“I’d prefer to work with Jason at all times,” says Cody, whose only directing credit to date is for the 2013 film Paradise. “I don’t direct and it’s great that I can trust Jason with some of these crazy ideas.”
One of her crazy ideas is having Marlo dream about a mermaid in Tully. “The closest metaphor I could think of for the sleep deprivation you experience after you have a baby is being completely underwater,” she says.
“At the time I was going through that I was actually writing the script as a form of therapy, and I thought, ‘What if you’re underwater and there’s somebody under there to pull you to the surface?’ And that’s what Tully is.”
Reitman adds with a sigh: “Having shot two days of mermaid, I have no idea how James Cameron made The Abyss. Incredibly there are actual mermaids you can reach out to; one came to my house and swam in my pool, which delighted my daughter.”
Reitman loves directing actors who are on his wavelength. He’s just worked with Hugh Jackman on The Front Runner, the story of 1988 US presidential hopeful Gary Hart, whose career was derailed after a scandalous love affair.
The film will have its world premiere in Reitman’s hometown, Toronto, at the city’s international film festival next week, and the director sings the praises of his Australian leading man. “Hugh is just incredibly decent and in a very real way. He’s legitimately just thoughtful. I kind of love that guy,” he says.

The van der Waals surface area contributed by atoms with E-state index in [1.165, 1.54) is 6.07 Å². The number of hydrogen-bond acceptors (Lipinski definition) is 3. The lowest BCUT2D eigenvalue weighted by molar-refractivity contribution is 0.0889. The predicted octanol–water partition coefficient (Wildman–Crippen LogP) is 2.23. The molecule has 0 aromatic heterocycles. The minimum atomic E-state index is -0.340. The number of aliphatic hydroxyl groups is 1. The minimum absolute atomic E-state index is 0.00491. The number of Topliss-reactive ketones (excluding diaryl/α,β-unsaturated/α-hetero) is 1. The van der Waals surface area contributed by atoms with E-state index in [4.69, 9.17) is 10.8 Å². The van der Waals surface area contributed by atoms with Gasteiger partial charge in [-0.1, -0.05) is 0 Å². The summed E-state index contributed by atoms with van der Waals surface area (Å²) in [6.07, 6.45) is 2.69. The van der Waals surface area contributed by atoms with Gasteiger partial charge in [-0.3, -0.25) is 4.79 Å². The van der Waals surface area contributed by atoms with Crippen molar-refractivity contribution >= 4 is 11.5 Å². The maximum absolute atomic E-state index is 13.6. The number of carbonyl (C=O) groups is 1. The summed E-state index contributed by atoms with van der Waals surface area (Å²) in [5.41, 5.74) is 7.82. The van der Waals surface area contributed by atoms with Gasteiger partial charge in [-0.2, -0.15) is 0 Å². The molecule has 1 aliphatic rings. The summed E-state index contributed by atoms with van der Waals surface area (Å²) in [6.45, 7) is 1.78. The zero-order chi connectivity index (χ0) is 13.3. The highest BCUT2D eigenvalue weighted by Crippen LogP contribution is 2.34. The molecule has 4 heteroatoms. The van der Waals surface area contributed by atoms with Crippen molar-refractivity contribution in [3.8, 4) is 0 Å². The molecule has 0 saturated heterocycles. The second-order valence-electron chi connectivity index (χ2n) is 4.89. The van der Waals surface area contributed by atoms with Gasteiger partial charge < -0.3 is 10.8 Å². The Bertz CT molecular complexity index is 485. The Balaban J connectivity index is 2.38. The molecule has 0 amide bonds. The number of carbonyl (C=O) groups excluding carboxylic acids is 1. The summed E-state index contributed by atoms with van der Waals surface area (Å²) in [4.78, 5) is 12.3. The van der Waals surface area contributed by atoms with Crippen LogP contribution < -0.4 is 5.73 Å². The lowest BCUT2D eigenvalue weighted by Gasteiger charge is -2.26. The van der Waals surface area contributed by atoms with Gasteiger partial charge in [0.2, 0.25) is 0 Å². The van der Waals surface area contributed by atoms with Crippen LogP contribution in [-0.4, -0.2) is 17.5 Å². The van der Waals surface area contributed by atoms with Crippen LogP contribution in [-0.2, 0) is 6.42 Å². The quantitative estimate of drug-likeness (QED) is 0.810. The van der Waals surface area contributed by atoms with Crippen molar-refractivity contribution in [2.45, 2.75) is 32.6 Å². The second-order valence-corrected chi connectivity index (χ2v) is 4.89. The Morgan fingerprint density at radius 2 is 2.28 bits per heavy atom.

“I don’t rehearse,” he says. “I get to work with very talented actors and the joy for me is the process of discovery over the course of the day. We shot Tully in less than 30 days and thankfully Charlize feels exactly the same way. Rehearsing is the last thing she ever wants to do.
“You can feel it when you watch her work – and transform. It just happens before your eyes and that’s kind of a miracle.”
Perhaps Theron can pull off an Oscar nomination for her performance, even if there’s stiff competition in a year when women’s leading roles have been particularly strong. After all, there are none quite like this.
Tully opens on August 30